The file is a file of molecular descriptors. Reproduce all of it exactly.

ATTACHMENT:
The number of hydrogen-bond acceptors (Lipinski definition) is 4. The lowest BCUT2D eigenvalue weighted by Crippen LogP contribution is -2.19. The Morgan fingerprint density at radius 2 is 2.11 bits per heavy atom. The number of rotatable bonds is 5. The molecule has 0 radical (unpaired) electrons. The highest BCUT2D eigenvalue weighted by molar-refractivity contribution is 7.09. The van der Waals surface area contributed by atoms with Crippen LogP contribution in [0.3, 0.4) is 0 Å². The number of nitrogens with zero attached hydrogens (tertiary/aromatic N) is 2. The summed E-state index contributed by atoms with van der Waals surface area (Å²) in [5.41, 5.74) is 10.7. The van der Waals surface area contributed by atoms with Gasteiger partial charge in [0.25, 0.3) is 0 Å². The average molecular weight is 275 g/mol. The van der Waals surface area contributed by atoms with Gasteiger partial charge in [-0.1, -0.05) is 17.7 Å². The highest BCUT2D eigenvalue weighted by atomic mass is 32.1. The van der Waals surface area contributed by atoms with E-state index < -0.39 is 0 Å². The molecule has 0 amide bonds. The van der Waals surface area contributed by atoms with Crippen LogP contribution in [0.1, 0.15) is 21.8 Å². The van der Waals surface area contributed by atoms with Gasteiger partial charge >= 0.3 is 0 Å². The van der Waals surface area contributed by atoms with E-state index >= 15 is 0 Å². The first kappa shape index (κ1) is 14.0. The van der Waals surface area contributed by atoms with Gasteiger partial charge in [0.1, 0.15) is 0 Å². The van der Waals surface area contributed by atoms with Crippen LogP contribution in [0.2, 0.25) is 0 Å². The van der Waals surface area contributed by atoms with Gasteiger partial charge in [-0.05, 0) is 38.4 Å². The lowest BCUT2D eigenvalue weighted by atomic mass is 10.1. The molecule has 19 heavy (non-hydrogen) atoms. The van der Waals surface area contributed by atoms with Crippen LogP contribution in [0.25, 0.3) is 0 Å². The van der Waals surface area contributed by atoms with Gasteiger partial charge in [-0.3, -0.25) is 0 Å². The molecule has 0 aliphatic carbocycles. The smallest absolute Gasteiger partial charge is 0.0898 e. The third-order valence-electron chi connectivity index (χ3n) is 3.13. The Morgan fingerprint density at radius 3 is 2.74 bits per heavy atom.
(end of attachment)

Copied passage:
The number of hydrogen-bond acceptors (Lipinski definition) is 4. The lowest BCUT2D eigenvalue weighted by Crippen LogP contribution is -2.19. The Morgan fingerprint density at radius 2 is 2.11 bits per heavy atom. The number of rotatable bonds is 5. The molecule has 0 radical (unpaired) electrons. The highest BCUT2D eigenvalue weighted by molar-refractivity contribution is 7.09. The van der Waals surface area contributed by atoms with Crippen LogP contribution in [0.3, 0.4) is 0 Å². The number of nitrogens with zero attached hydrogens (tertiary/aromatic N) is 2. The summed E-state index contributed by atoms with van der Waals surface area (Å²) in [5.41, 5.74) is 10.7. The van der Waals surface area contributed by atoms with Gasteiger partial charge in [0.25, 0.3) is 0 Å². The average molecular weight is 275 g/mol. The van der Waals surface area contributed by atoms with Gasteiger partial charge in [-0.1, -0.05) is 17.7 Å². The highest BCUT2D eigenvalue weighted by atomic mass is 32.1. The van der Waals surface area contributed by atoms with E-state index < -0.39 is 0 Å². The molecule has 0 amide bonds. The van der Waals surface area contributed by atoms with Crippen LogP contribution in [0.1, 0.15) is 21.8 Å². The van der Waals surface area contributed by atoms with Gasteiger partial charge >= 0.3 is 0 Å². The van der Waals surface area contributed by atoms with E-state index >= 15 is 0 Å². The first kappa shape index (κ1) is 14.0. The van der Waals surface area contributed by atoms with Gasteiger partial charge in [0.1, 0.15) is 0 Å². The van der Waals surface area contributed by atoms with Crippen LogP contribution in [0.2, 0.25) is 0 Å². The van der Waals surface area contributed by atoms with Gasteiger partial charge in [-0.05, 0) is 38.4 Å². The lowest BCUT2D eigenvalue weighted by atomic mass is 10.1. The molecule has 19 heavy (non-hydrogen) atoms. The van der Waals surface area contributed by atoms with Crippen LogP contribution in [0.25, 0.3) is 0 Å². The van der Waals surface area contributed by atoms with Gasteiger partial charge in [-0.3, -0.25) is 0 Å². The molecule has 0 aliphatic carbocycles. The smallest absolute Gasteiger partial charge is 0.0898 e. The third-order valence-electron chi connectivity index (χ3n) is 3.13. The Morgan fingerprint density at radius 3 is 2.74 bits per heavy atom.